II. Standard of Review

         Federal courts are courts of limited jurisdiction that possess only that power authorized by the Constitution and statute. Kokkonen v. Guardian Life Ins. Co. of Am., 511 U.S. 375, 377 (1994). It is axiomatic that this court is “‘empowered to hear only those cases within the judicial power of the United States as defined by Article III of the Constitution, ' and which have been entrusted to them by a jurisdictional grant authorized by Congress.” University of South Alabama v. American Tobacco Co., 168 F.3d 405, 408 (11th Cir. 1999) (quoting Taylor v. Appleton, 30 F.3d 1365, 1367 (11th Cir. 1994)).

         The removing party has the burden of establishing subject matter jurisdiction over a case removed to this court. Roe v. Michelin North America, Inc., 613 F.3d 1058, 1061 (11th Cir. 2010). “That burden goes not only to the issue of federal jurisdiction, but also to questions of compliance with statutes governing the exercise of the right of removal.” Parker v. Brown, 570 F.Supp. 640, 642 (S.D. Ohio 1983) (citations omitted). Courts strictly construe removal statutes. City of Vestavia Hills v. Gen. Fidelity Ins. Co., 676 F.3d 1310, 1313 (11th Cir. 2012) (citing Univ. of S. Ala. v. Am. Tobacco Co., 168 F.3d 405, 411 (11th Cir. 1999)). “[A]ll doubts about jurisdiction should be resolved in favor of remand to state court.” Vestavia Hills, 676 F.3d at 1313.

         In multidistrict litigation, “on matters of procedure, the transferee court must apply federal law as interpreted by the court of the district where the transferee court sits.” Various Plaintiffs v. Various Defendants (“Oil Field Cases”), 673 F.Supp.2d 358, 362-63 (E.D. Pa. 2009) (Robreno, J.); see also Murphy v. F.D.I.C., 208 F.3d 959, 966 (11th Cir. 2000) (“uniformity does not require that transferee courts defer to the law of the transferor circuit.”); Costco Wholesale Corp. v. Johnson & Johnson Vision Care, Inc., 2015 WL 9987969, at *1 (M.D. Fla. Nov. 4, 2015) (in multidistrict litigation, “the law of this Circuit applies to federal claims and procedural matters.”).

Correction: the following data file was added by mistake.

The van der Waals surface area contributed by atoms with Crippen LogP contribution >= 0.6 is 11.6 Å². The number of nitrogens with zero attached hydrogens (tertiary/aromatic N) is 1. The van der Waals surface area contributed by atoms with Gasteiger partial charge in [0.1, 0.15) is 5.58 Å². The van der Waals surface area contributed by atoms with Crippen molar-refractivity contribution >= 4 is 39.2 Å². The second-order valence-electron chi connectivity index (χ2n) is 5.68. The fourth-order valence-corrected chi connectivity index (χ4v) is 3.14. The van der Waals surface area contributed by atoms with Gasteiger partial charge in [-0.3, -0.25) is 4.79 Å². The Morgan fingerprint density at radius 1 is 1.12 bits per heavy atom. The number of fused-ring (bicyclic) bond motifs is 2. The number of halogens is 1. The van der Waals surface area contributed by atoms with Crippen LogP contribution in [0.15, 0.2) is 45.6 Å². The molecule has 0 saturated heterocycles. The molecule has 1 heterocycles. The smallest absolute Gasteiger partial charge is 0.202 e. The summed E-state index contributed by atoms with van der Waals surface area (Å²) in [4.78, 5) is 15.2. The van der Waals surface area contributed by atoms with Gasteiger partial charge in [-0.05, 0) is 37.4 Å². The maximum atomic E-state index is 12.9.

III. Analysis

         There are two ways for a defendant to remove a case under § 1446(b):

The first way (formerly referred to as “first paragraph removals”) [and accomplished via § 1446(b)(1)] involves civil cases where the jurisdictional grounds for removal are apparent on the face of the initial pleadings. The second way (formerly referred to as “second paragraph removals”) [and accomplished via § 1446(b)(3)] contemplates removal where the jurisdictional grounds later become apparent through the defendant's receipt of “an amended pleading, motion, order or other paper from which it may first be ascertained that the case is one which is or has become removable.”

Jones v. Novartis Pharms. Co., 952 F.Supp.2d 1277, 1281-82 (N.D. Ala. 2013) (quoting 28 U.S.C. ยง ...